August 14, 2018 8:32 pm
Updated: August 15, 2018 7:12 am

Immigration fraud charges laid against Saskatoon man

WATCH ABOVE: A Saskatoon man is alleged to have produced fake permanent residency documents and then selling them to post-secondary students. Meaghan Craig reports.

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A Saskatoon man has been charged for allegedly producing and distributing forged immigration documents.

Panashe Chaya, 23, is alleged to have produced fake permanent residency documents and then sold them to post-secondary students in Saskatoon and across Canada.

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Canada Border Services Agency (CBSA) launched an investigation into Chaya’s activities in January, which led to the execution of a search of his home on April 26, 2018.

READ MORE: Charges laid in Alberta, Saskatchewan after illegal border crossing

Chaya was charged on July 25 with three counts under the Immigration and Refugee Protection Act (IRPA) and three counts under the Criminal Code.

“Canada’s diversity and welcoming of newcomers is part of its national identity, but unfortunately there are those who would exploit our generosity to make a profit,” said Nina Patel, the CBSA’s assistant regional director-general for the Prairie region.

“By enforcing the law and cracking down on fraud, the CBSA is preserving the integrity of our immigration system.”

READ MORE: Convicted Saskatchewan human smugglers sentenced

The University of Saskatchewan (U of S) said it has fully cooperated with the CBSA during this investigation and would not confirm if the accused is a student.

The university is also doing everything in its power to ensure something similar will never happen again moving forward, according to Patti McDougall, the U of S vice-provost of teaching, learning and student experience.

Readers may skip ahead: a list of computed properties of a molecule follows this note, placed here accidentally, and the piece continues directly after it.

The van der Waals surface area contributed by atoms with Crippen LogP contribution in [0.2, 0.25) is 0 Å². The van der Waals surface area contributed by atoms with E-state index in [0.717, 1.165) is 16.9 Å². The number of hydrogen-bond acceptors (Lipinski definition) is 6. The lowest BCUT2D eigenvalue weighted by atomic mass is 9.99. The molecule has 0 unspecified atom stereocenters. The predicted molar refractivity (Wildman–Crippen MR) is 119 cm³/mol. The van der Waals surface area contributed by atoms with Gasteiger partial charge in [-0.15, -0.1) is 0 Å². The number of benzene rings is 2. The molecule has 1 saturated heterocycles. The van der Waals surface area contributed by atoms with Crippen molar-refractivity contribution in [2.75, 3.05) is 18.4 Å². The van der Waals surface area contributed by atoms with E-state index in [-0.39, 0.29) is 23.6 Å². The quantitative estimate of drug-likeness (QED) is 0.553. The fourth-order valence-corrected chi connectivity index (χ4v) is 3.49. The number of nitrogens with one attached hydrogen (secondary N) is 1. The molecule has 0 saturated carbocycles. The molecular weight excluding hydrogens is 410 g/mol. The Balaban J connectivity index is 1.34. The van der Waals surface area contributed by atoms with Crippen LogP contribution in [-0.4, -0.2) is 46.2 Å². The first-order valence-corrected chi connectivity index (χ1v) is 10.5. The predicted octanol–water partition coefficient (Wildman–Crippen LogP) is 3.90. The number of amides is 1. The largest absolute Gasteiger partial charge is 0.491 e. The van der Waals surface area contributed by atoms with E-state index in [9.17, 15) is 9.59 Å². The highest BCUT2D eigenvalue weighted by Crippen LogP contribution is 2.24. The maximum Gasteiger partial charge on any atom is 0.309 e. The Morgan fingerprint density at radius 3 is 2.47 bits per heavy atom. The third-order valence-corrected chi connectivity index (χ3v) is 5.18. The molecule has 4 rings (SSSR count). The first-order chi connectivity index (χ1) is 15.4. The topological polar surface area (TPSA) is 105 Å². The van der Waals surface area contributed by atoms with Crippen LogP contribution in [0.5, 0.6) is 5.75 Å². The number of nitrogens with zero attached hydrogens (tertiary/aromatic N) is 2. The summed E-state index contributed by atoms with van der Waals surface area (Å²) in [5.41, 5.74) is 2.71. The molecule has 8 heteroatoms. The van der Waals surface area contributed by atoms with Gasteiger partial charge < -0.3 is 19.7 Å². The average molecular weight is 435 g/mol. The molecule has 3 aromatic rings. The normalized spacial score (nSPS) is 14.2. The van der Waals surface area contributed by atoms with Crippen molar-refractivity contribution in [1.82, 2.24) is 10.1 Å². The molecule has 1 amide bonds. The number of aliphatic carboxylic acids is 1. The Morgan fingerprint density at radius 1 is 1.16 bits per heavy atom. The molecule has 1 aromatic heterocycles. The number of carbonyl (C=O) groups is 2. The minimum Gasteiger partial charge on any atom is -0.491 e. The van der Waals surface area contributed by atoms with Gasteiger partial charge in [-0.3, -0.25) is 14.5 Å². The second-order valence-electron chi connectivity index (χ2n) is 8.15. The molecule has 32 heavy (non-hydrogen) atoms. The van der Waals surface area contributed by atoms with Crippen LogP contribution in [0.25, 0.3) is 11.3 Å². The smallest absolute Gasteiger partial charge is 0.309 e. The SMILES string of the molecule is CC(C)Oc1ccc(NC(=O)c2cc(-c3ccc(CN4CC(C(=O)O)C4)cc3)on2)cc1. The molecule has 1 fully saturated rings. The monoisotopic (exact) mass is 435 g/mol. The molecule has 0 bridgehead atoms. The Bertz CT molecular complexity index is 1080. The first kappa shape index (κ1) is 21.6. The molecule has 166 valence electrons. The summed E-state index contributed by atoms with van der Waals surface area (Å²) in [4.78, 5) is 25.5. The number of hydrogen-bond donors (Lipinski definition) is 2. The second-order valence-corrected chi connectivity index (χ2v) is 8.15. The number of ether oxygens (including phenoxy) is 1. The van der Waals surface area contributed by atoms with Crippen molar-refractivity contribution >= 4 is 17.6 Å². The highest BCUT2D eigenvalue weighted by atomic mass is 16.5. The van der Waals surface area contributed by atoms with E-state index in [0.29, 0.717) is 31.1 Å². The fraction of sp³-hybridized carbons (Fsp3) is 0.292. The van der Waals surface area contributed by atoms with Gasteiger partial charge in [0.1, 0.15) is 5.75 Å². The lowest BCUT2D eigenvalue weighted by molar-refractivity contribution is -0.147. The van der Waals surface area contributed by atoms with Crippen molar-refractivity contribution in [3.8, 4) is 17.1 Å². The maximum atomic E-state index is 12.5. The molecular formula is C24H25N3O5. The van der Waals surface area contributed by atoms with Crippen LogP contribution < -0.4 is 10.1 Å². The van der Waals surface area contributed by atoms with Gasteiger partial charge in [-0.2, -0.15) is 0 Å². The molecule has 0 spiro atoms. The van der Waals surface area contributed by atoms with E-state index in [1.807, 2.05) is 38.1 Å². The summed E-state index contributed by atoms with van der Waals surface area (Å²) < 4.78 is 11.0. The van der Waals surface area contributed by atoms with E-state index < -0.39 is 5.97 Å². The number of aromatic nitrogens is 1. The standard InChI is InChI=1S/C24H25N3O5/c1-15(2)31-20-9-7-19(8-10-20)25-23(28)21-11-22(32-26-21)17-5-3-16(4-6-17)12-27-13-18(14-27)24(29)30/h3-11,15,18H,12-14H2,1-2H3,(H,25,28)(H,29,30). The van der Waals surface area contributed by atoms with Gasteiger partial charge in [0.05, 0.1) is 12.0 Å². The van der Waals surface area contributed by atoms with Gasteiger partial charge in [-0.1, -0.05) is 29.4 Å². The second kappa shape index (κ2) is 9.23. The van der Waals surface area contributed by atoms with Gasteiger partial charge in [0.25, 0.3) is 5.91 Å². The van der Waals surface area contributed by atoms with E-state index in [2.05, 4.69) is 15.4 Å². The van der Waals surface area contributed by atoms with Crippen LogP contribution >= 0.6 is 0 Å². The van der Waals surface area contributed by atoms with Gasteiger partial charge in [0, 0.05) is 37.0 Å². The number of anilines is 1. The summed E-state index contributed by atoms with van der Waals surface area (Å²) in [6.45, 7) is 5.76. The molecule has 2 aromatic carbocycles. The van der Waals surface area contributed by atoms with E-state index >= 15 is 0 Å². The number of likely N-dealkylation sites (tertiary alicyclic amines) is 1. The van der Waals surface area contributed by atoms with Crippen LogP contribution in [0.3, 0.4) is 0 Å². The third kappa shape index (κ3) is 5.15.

“We have international student immigration advisors that are staff to support our students when it comes to complying with Canada’s immigration requirements and have a way for our students to access legal counsel through the university that can assist with more complicated immigration matters,” McDougall said.

“So I think the long and short of it is – we take this extremely seriously.”

Chaya was released from custody and is scheduled to be back in Saskatoon provincial court on Aug. 15.

The CBSA would not disclose what sparked the investigation and alleges Chaya committed the offences between July 1, 2017, and April 26.

When asked if charges of this nature are rare, the agency said every case is unique but this isn’t the first time charges have been laid in Saskatchewan as a result of a Saskatchewan IRPA investigation.

On Feb. 1, 2016, the CBSA pressed charges against two Regina residents for allegedly committing fraud and acting as unauthorized immigration consultants. Their trial is scheduled for Jan. 21 to Feb. 8, 2019.s

The CBSA enforces the IRPA and investigates cases of immigration documentation fraud, immigration consultant fraud, human smuggling, marriages of convenience, and employment of foreign nationals without authorization.

© 2018 Global News, a division of Corus Entertainment Inc.

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